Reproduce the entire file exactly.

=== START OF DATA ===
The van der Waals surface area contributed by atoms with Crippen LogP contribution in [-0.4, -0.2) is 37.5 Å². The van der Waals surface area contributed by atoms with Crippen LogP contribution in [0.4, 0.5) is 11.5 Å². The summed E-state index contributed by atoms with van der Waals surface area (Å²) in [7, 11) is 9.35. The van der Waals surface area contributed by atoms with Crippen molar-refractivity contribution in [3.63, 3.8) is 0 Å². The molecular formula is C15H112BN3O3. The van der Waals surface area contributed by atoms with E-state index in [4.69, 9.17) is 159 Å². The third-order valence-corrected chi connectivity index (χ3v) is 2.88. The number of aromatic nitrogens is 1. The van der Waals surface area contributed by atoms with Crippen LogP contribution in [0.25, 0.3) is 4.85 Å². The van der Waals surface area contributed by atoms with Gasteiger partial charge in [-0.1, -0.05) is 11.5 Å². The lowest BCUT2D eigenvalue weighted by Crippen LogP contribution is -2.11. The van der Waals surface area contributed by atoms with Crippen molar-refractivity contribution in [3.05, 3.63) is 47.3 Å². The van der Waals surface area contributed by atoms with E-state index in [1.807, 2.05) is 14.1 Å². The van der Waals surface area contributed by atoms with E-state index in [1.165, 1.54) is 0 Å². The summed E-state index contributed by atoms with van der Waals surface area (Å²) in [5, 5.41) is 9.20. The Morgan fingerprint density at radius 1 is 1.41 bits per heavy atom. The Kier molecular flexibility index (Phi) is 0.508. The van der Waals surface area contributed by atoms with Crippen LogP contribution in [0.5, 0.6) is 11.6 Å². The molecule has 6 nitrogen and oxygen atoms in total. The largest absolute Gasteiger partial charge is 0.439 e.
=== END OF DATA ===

The van der Waals surface area contributed by atoms with Crippen LogP contribution in [-0.4, -0.2) is 37.5 Å². The van der Waals surface area contributed by atoms with Crippen LogP contribution in [0.4, 0.5) is 11.5 Å². The summed E-state index contributed by atoms with van der Waals surface area (Å²) in [7, 11) is 9.35. The van der Waals surface area contributed by atoms with Crippen molar-refractivity contribution in [3.63, 3.8) is 0 Å². The molecular formula is C15H112BN3O3. The van der Waals surface area contributed by atoms with E-state index in [4.69, 9.17) is 159 Å². The third-order valence-corrected chi connectivity index (χ3v) is 2.88. The number of aromatic nitrogens is 1. The van der Waals surface area contributed by atoms with Crippen LogP contribution in [0.25, 0.3) is 4.85 Å². The van der Waals surface area contributed by atoms with Gasteiger partial charge in [-0.1, -0.05) is 11.5 Å². The lowest BCUT2D eigenvalue weighted by Crippen LogP contribution is -2.11. The van der Waals surface area contributed by atoms with Crippen molar-refractivity contribution in [3.05, 3.63) is 47.3 Å². The van der Waals surface area contributed by atoms with E-state index in [1.807, 2.05) is 14.1 Å². The van der Waals surface area contributed by atoms with E-state index in [1.165, 1.54) is 0 Å². The summed E-state index contributed by atoms with van der Waals surface area (Å²) in [5, 5.41) is 9.20. The Morgan fingerprint density at radius 1 is 1.41 bits per heavy atom. The Kier molecular flexibility index (Phi) is 0.508. The van der Waals surface area contributed by atoms with Crippen LogP contribution in [0.5, 0.6) is 11.6 Å². The molecule has 6 nitrogen and oxygen atoms in total. The largest absolute Gasteiger partial charge is 0.439 e.